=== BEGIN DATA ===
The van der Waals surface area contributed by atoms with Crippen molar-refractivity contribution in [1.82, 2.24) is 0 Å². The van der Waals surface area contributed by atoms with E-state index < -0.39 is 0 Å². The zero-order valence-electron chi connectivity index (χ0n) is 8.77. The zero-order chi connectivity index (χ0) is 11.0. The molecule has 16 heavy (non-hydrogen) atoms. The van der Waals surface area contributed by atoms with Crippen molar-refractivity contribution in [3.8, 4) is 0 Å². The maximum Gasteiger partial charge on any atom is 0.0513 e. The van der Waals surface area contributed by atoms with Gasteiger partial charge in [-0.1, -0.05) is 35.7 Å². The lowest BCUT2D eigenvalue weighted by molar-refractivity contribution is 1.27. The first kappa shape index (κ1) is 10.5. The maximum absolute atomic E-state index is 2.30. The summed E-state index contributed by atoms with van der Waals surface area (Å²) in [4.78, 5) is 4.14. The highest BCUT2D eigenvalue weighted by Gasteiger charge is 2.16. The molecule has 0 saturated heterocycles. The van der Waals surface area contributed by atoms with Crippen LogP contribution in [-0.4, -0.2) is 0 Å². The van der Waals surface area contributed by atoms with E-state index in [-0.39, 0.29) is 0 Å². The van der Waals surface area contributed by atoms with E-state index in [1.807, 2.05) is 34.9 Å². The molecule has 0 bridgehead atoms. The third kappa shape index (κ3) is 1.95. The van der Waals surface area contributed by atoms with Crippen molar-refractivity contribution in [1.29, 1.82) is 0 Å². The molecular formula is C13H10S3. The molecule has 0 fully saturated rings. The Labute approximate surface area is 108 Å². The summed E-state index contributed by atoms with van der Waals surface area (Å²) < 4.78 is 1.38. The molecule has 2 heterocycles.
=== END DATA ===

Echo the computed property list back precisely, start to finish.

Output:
The van der Waals surface area contributed by atoms with Crippen molar-refractivity contribution in [1.82, 2.24) is 0 Å². The van der Waals surface area contributed by atoms with E-state index < -0.39 is 0 Å². The zero-order valence-electron chi connectivity index (χ0n) is 8.77. The zero-order chi connectivity index (χ0) is 11.0. The molecule has 16 heavy (non-hydrogen) atoms. The van der Waals surface area contributed by atoms with Crippen molar-refractivity contribution in [3.8, 4) is 0 Å². The maximum Gasteiger partial charge on any atom is 0.0513 e. The van der Waals surface area contributed by atoms with Gasteiger partial charge in [-0.1, -0.05) is 35.7 Å². The lowest BCUT2D eigenvalue weighted by molar-refractivity contribution is 1.27. The first kappa shape index (κ1) is 10.5. The maximum absolute atomic E-state index is 2.30. The summed E-state index contributed by atoms with van der Waals surface area (Å²) in [4.78, 5) is 4.14. The highest BCUT2D eigenvalue weighted by Gasteiger charge is 2.16. The molecule has 0 saturated heterocycles. The van der Waals surface area contributed by atoms with Crippen LogP contribution in [-0.4, -0.2) is 0 Å². The van der Waals surface area contributed by atoms with E-state index in [-0.39, 0.29) is 0 Å². The van der Waals surface area contributed by atoms with E-state index in [1.807, 2.05) is 34.9 Å². The molecule has 0 bridgehead atoms. The third kappa shape index (κ3) is 1.95. The van der Waals surface area contributed by atoms with Crippen molar-refractivity contribution in [1.29, 1.82) is 0 Å². The molecular formula is C13H10S3. The molecule has 0 fully saturated rings. The Labute approximate surface area is 108 Å². The summed E-state index contributed by atoms with van der Waals surface area (Å²) < 4.78 is 1.38. The molecule has 2 heterocycles.